Of the 9,809 people living in Myers Park in 2008, 2,249 were under 18 years of age; approx. 1,511 were over 64 years of age.[2] There were 4,643 housing units in Myers Park.[2] The median household income was $109,772.[2] The average house value in Myers Park was $778,762.[2]

Transportation infrastructure[edit]

Mass transit[edit]

The following buses from the Charlotte Area Transit System (CATS) serve Myers Park:

  • #6 (Kings Drive)
  • #14 (Providence Road)
  • #15 (Randolph Road)
  • #18 (Selwyn Avenue)
  • #19 (Park Road)
  • #20 (Queens/Sharon Road)


Providence Road, Kings Drive, and Queens Road are major thoroughfares in Myers Park. The highly confusing intersection of "Queens and Queens and Providence and Providence" in front of the Myers Park Library is legendary, as when traveling toward Uptown Charlotte on Providence Road, one must actually turn right at the intersection to stay on Providence, not go straight.

Education and libraries[edit]

The Myers Park branch of the Public Library of Charlotte and Mecklenburg County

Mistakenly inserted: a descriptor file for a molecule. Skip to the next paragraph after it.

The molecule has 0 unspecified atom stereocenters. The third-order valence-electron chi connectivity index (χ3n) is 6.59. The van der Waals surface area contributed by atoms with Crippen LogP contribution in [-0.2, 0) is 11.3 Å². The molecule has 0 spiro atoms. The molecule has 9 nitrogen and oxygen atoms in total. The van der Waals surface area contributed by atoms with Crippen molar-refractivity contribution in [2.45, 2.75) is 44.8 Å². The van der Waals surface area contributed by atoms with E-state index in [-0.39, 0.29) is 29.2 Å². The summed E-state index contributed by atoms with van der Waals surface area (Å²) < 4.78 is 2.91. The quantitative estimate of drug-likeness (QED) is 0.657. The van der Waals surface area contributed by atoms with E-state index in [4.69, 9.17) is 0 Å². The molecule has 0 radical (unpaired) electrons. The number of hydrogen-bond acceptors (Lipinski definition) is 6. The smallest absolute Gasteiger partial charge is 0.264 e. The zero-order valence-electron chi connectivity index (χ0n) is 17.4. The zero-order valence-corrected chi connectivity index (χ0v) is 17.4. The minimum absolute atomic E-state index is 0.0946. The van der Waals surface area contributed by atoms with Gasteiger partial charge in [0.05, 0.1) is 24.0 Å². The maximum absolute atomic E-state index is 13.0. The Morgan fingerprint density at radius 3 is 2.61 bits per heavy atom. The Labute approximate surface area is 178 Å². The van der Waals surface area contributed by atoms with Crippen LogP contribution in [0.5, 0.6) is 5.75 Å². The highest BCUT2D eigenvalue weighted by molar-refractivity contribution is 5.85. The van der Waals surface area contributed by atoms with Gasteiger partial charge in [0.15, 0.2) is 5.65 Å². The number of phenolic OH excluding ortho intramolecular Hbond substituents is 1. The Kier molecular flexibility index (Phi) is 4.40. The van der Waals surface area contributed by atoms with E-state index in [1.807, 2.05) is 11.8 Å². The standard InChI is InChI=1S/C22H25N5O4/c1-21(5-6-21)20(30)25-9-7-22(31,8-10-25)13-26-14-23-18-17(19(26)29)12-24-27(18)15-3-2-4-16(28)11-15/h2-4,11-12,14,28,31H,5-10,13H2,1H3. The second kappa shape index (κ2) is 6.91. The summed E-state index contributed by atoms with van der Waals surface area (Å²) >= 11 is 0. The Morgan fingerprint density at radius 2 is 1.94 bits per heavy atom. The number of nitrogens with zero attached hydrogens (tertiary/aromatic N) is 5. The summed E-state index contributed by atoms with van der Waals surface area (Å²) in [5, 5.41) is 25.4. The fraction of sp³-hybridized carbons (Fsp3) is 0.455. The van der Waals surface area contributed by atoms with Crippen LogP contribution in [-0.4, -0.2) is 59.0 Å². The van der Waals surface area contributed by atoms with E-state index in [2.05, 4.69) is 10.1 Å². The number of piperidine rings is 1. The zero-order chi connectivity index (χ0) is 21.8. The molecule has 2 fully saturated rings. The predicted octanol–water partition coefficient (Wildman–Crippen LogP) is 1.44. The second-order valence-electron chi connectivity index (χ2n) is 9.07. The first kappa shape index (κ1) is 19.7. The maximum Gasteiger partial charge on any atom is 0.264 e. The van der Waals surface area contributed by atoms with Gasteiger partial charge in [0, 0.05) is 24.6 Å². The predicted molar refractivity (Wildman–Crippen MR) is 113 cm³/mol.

School system[edit]

Residents of Myers Park attend Charlotte-Mecklenburg Schools, including Myers Park High School, Alexander Graham Middle School, Myers Park Traditional Elementary School, and Selwyn Elementary School.

Colleges and universities[edit]


Myers Park is served by the Myers Park Branch of the Public Library of Charlotte and Mecklenburg County.[4] The library is located at the corner of Queens Road and Providence Road.

Sites of interest[edit]

  • Theatre Charlotte - Charlotte's oldest arts organization and the state's longest running community theatre
  • Manor Theatre - one of Charlotte's oldest movie theatres
  • Duke Mansion - 400 Hermitage Road
  • Edgehill Park
  • Myers Park Baptist Church
  • Little Church on the Lane - originally Myers Park Moravian Church
  • Myers Park United Methodist Church
  • Christ Church
  • Myers Park Presbyterian Church

External links[edit]


  1. ^ a b National Park Service (2010-07-09). "National Register Information System". National Register of Historic Places. National Park Service. 
  2. ^ a b c d e "2008 Neighborhood Quality of Life Study: Myers Park". Web Site. City of Charlotte and the County of Mecklenburg. Retrieved 2008-10-25. 
  3. ^ Mary Beth Gatza (August 1995). "Myers Park Historic District" (pdf). National Register of Historic Places - Nomination and Inventory. North Carolina State Historic Preservation Office. Retrieved 2015-02-01. 
  4. ^ "Myers Park branch of the Public Library of Charlotte and Mecklenburg County". Retrieved 2008-10-25.